Protected Seams for Longevity

Protected Seams for Longevity

Three layer jackets are the most durable, most versatile, most waterproof, and often most expensive option. With an external waterproof layer, an internal waterproof layer, and a breathable membrane, these jackets are great at breathability and waterproofing.

Key Features of Membrane Jackets

  • Best for activewear – like hiking, climbing, biking, skyrunning, and mountain sports
  • Can be extremely breathable, or not breathable at all
  • These are the most durable jackets. (3 layer jackets are the most durable)
  • Pocket design is such that it works best for sports
  • Adjustable hood for different situations
  • Generally have more fitting options for better activewear performance.

You should check out our review of the Cortazu 3 Layer Jacket.


Waterproof Coating Jackets

Waterproof coated jackets can be jackets of nearly all kinds that have a waterproofing coating applied to them. This coating generally can keep a jacket water resistant for some time, but eventually will wear off and will need to be re-applied.

Key Features of Coated Jackets

  • Great for everyday “around town” use.
  • Generally less expensive then membrane jackets
  • Limited breathability due to coatings
  • Generally less durable and need to be recoated to keep waterproofing abilities at top levels



Just remember that breathability matters a lot if you are going to be active in your jacket. If you are running, hiking, or moving a lot, your body will sweat. When your body sweats, and your jacket isn’t breathable, you are going to get wet on the inside. When looking for jackets, try to look for breathability, and even test out the breathability yourself. Some multi-layer jackets will even have zipper systems to increase airflow to make the jacket more breathable.


Don’t Throw Away Outgrown Waterproof Clothes!

Brand-new waterproof clothing can be expensive, so many people may be interested in getting used ones for a lower price. Consider that overtime, clothing will lose its effectiveness as seems get damaged, waterproof layers, or coatings get damaged, or rips occur. With this being said, seems can be repaired, and if you take the time to repair seems, you could potentially acquire a used expensive jacket for minimal cost, and with a little effort, bring it back to tip top shape.

You may also be able to spray waterproofing material on jackets to get some additional protection and life out of a jacket.


Waterproof Clothing Ratings and Activity Guide

A durable, waterproof jacket is considered an essential among most outdoor enthusiasts. So what level of waterproofness should you pick? It all depends on the environments and activities that one frequents.

Rating Resistance Weather
 0 – 1,500mm Water resistant / Snowproof Very light  rain (around town)
 1,500mm – 5,000mm Waterproof Light to average rain (smaller hikes, bike rides, etc)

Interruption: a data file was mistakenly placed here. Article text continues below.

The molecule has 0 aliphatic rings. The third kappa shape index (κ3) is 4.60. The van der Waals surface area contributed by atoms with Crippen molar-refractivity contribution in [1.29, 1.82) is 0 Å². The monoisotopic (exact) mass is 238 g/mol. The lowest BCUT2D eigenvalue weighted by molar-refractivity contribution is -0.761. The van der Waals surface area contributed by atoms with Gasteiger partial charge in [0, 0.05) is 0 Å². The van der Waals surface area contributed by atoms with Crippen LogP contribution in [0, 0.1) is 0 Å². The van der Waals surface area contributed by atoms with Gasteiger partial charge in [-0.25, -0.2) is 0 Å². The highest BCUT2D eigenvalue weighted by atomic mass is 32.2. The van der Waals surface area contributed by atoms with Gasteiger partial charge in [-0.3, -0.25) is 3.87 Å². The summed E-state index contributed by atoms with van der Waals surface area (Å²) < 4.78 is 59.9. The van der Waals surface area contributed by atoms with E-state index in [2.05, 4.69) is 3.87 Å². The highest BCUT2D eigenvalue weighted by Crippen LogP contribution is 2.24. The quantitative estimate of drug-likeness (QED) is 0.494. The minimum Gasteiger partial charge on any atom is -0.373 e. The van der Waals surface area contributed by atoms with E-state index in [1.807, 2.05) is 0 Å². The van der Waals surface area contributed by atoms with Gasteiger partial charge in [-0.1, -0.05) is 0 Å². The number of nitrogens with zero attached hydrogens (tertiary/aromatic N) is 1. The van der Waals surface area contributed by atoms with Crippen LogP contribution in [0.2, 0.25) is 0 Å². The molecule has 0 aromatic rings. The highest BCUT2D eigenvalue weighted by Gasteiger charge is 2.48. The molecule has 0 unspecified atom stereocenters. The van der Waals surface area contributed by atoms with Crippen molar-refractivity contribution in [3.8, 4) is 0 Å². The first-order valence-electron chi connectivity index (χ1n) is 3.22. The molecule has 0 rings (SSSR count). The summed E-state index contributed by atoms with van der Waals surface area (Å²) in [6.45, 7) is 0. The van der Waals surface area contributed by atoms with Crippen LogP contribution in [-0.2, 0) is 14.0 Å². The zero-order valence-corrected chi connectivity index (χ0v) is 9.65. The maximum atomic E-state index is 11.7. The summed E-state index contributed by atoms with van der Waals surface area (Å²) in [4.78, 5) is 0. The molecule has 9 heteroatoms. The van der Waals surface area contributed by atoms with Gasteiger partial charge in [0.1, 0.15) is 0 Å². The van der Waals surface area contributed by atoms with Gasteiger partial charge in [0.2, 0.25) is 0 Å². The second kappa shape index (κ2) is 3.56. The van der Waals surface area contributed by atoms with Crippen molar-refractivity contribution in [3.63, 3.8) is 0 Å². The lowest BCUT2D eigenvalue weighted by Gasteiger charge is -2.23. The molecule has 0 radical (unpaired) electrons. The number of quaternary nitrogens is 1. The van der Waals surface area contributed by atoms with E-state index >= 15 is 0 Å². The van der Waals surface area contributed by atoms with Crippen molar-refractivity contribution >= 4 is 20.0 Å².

5,000mm Very Waterproof Moderate to heavy rain (serious hiking and weather conditions)
 10,000mm + Highly Waterproof Heavy rain (suitable for heavy rains and serious outdoor activities – even in colder climates)

For people who enjoy the challenge of hiking under extreme weather conditions, they need to come fully geared with the best equipment that can withstand almost anything. Always remember to take everything into account when preparing for a trip in harsher weather.

If you are reading this article, you likely are in the market for a rain jacket. Definitely check out the following:

Amazon | REI | Eastern Mountain Sports | Backcountry


Caring for Your Waterproof Clothes

Sadly, the waterproof feature of any item of clothing doesn’t last forever. Fabrics are treated with what’s called a durable water repellent (DWR). This substance is often sprayed on a garment to give it water-resisting properties, causing water to form into beads and roll off instead of getting absorbed. After some time, the original DWR can wear off and require reapplying.

Lastly, garments with waterproofing qualities require maintenance to retain their effectiveness. Once dirt and grime start to build up on the surface of your clothes, cleaning them properly is very important because any foreign material stuck to the fabric can negatively affect its water-resisting capabilities.

With a little bit of care and maintenance, these useful clothes can last a long time and keep their wearer dry and comfortable.

Max DesMarais

Max DesMarais

Max DesMarais is the founder of hikingandfishing.com. He has a passion for the outdoors and making outdoor education and adventure more accessible. Max is a published author for various outdoor adventure, travel, and marketing websites. He is an experienced hiker, backpacker, fly fisherman, backcountry skier, trail runner, and spends his free time in the outdoors. These adventures allow him to test gear, learn new skills, and experience new places so that he can educate others. Max grew up hiking all around New Hampshire and New England. He became obsessed with the New Hampshire mountains, and the NH 48, where he guided hikes and trail runs in the White Mountains. Since moving out west, Max has continued climbed all of the Colorado 14ers, is always testing gear, learning skills, gaining experience, and building his endurance for outdoor sports. You can read more about his experience here: hikingandfishing/about